To love the lake means to take care of the lake. With that in mind, we checked in with Lake Erie Foundation president Jim Stouffer to gauge exactly how the lake is doing — and what challenges it’s facing.

Q. What are the current threats to Lake Erie?
A. Harmful algal blooms, microplastics and plans to erect wind turbines on the lake.

Q. Blooms can be somewhat benign to severely toxic. What’s being done about Lake Erie’s algal blooms?
A. Harmful algal blooms develop every year in the lake. Ohio Gov. Mike DeWine’s H2Ohio program is a comprehensive water quality initiative that is working to address issues that have been building in Ohio for decades. LEF supports action by the state of Ohio to adopt rules and regulations that require farmers to apply all agricultural fertilizers at the agronomic rate. This action is a top priority recommended by scientists to improve water quality and still accommodate full production by agriculture.   

Q. How much will H2Ohio help, considering that DeWine has said “for now we will not mandate the use of these practices because we believe our strategy will lead to significant changes within our current laws”?
A. Much of the success of the program depends on the cooperation of the farming community. While LEF appreciates the farmers who have signed up for H2Ohio, it is likely that the acres that are contributing the greatest amount of pollution, such as the large concentrated animal feeding operations, are not participating in the H2Ohio program.

Q. The public has been aware for a while of microplastics in the oceans and the severe harm they can cause humans and animals. But not everyone realizes that microplastics are found in lakes as well. Are the Great Lakes in danger?
A. Lake Erie has one of the highest concentrations of microplastics in the world. Plastics are broken down into microplastics, which are almost impossible to filter out of the water. We are ingesting these microplastics, which can lead to a multitude of health issues. That includes an increase in the risk of developing cancer, a weakened immune system and decreased sperm levels in men. Even babies are ingesting these harmful chemicals from microplastics in the womb.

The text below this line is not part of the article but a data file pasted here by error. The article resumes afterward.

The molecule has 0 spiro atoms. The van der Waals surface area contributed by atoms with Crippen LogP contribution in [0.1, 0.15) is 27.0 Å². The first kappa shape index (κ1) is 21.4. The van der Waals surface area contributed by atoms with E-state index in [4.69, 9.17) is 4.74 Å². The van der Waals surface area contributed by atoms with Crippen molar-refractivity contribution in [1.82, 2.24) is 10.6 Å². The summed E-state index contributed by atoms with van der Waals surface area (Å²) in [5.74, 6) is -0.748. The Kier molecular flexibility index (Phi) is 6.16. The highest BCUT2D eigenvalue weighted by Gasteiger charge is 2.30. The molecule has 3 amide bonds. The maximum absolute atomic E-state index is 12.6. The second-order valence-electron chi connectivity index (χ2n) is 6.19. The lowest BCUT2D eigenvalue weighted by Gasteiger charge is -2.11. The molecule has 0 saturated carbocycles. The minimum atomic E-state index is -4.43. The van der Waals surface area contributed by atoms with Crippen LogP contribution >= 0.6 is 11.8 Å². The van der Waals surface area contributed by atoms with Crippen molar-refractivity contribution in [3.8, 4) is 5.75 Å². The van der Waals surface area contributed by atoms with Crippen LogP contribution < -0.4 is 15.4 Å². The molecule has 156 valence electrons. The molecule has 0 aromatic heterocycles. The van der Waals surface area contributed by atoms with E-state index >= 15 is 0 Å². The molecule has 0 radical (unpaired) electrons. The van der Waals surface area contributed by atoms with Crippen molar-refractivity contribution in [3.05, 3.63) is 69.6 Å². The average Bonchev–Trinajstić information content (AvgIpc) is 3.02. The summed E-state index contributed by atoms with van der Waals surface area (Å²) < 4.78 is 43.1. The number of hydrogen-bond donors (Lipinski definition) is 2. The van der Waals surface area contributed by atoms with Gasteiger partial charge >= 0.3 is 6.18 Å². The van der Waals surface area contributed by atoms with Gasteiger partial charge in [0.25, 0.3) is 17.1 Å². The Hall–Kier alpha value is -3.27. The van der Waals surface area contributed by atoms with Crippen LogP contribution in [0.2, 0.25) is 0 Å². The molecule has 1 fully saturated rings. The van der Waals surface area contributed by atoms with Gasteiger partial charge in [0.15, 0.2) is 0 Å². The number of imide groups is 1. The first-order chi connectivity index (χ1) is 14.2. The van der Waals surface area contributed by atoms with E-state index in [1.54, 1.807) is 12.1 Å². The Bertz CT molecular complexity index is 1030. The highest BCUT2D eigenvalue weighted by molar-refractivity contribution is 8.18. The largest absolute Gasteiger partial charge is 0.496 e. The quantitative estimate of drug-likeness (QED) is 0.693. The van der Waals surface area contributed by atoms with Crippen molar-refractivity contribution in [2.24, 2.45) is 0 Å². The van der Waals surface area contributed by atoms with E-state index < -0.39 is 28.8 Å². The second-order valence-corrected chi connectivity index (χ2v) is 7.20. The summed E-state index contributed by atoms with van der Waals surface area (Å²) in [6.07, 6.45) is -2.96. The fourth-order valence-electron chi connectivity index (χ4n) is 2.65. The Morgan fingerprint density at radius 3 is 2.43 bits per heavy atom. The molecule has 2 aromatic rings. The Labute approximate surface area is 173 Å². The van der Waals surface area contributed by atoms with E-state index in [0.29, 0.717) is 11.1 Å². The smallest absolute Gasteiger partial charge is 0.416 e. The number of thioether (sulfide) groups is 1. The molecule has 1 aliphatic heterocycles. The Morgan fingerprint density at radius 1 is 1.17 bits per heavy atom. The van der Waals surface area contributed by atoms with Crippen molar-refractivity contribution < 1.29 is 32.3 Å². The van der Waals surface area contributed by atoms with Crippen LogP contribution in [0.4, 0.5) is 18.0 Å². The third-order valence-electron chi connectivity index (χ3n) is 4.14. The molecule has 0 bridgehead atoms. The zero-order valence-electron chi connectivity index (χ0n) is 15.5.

Q. How is LEF addressing this problem?
A. LEF partnered with students from Case Western Reserve University. The students’ research became the cornerstone of our initiative to educate and create awareness on the dangers of microplastics, especially single-use plastics. This is a focus area for us in 2023.

Q. How do microplastics get into the lake?
A.  The problem is not just intentional littering of plastic bottles or straws on a beach. Wind, water runoff and flooding pick up plastic, which finds its way to our bodies of water, breaks down and becomes secondary microplastic. Primary microplastics, those created for commercial use, including those in microfiber clothing, are also a major source.

Q. How do microplastics relate to LEF’s opposition to building wind turbines in Lake Erie?
A. Turbine blades are made of plastic composites, which, when worn down, shed microplastic particles. The Icebreaker Wind project could potentially create a microplastics drift field in close proximity to the city of Cleveland’s water intake crib. While LEF supports the pursuit of clean and renewable energy, it opposes construction of wind turbines in the lake due to lack of independent, objective studies on lake effects, including the impact on birds. LEF not only objects to the excessive costs of building and maintaining Icebreaker, but also the resulting higher electricity cost to electric consumers.